Mick Mercer is the longest-running Goth and Post-Punk writer in the world.
Mick Mercer is a journalist and author best known for his photos and reviews of the goth, punk, and indie music scenes.
He has photographed the bands Tragic Venus and Blondie in the UK and Europe.
He publishes a monthly online magazine called "The Mick". Mercer ran one of the first punk fanzines, Panache from 1976 to 1992. In 1978 he began writing for British music magazine ZigZag, later becoming Editor until the magazine folded in 1986.
During the 80s he wrote regularly for the British music weekly Melody Maker and in the 90's found himself editing magazines including the Siren which has itself since folded. Since then he has had numerous books about Goth and related subjects published..
The press release explains that the name is commonly taken as meaning "The Hall Of The Soul", the pathway between two worlds, corporeal and intangible, so you won’t be too surprised to find the Heavenly Voices approach in an historical spiritual setting. Think Holst meets Clannad, Ethereal in the grounds of a monastery, deceptively tweaked.
There are only seven tracks, but weighing in at 44 minutes, and all the work of Alessia Cicala and Massimiliano Picconi, with added vocals from Paolo Meloni and Barbara Cicala.
They ease you in with the relatively short "Psalmus 57", distant percussion, stealth synth invoking doomy brass and holistic vocals that are, apparently, indulging in ‘complex polyphonic parts.’ I always suspected as such! It’s dreamy, yet ominous, nothing too harsh. You can pitch this anywhere between the more troubled, introverted touches Ataraxia can exhibit or the streamlined heartfelt pomp of Gae Bolg, with a rich but sparse orchestral spine, around which the vocals are wound.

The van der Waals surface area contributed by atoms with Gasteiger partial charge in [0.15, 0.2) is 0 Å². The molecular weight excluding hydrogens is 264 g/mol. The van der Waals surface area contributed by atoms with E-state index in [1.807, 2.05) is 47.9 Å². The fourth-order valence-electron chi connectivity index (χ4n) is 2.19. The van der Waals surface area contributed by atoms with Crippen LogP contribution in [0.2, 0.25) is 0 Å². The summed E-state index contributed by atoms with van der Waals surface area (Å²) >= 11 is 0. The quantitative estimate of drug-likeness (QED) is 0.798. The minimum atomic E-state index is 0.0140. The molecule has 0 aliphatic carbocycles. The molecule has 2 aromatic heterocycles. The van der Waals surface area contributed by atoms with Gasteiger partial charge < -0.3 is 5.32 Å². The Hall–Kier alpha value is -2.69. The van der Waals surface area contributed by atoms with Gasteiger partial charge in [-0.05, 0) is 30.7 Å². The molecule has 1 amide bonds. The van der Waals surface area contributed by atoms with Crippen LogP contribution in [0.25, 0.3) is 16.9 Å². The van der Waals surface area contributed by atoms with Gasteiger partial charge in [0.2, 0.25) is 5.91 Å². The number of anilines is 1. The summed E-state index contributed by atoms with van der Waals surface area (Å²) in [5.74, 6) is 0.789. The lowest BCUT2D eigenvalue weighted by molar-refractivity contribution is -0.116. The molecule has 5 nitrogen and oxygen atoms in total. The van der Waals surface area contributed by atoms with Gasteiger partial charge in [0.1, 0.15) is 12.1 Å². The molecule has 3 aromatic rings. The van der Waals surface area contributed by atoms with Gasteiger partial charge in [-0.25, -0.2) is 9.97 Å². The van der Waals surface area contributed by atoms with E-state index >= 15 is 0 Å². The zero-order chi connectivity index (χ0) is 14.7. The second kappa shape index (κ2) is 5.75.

"Rex Gloriae" seeps and meeps, more ghostly than ghastly, as the atmosphere isn’t created to drag you into a dark hole.
Indeed, "Psalmus 87" billows softly, graciously enfolding the listener, while "Lacrimosa Dies" mooches spookily, like Kate Bush holidaying on Mars.
That’s the easy part, then the record starts to strengthen its grip.
"Signum Iudicii" is uber churchy, the vocal concoction like a dusty meringue bobbing on a puddle of tears, "Sigillum Septimum" emerges from an ambient mist, spectral shivers a speciality, gradually warming and opening out serenely as their most stylish composition.
"Angelum Abyssi" is also interesting, build out of the ether with more distant drums and slowly encroaching horns and a hazy vocal presence. The drums and brass gently shimmer in a positive way and vocals stretch out over the sounds, enigmatic but enticing. There is another slight pause and the vocals burn brighter as the sounds fall back, and apart. Then again but with a boomier surge, chimes and vocals gathering in such a way that when it ends it feels like your entire room has been threatened but then cleansed.
It seems simple enough, and will be close to what you may expect but the beauty of it is…well, the beauty of it, and the way it’s like the Tardis, far bigger on the inside.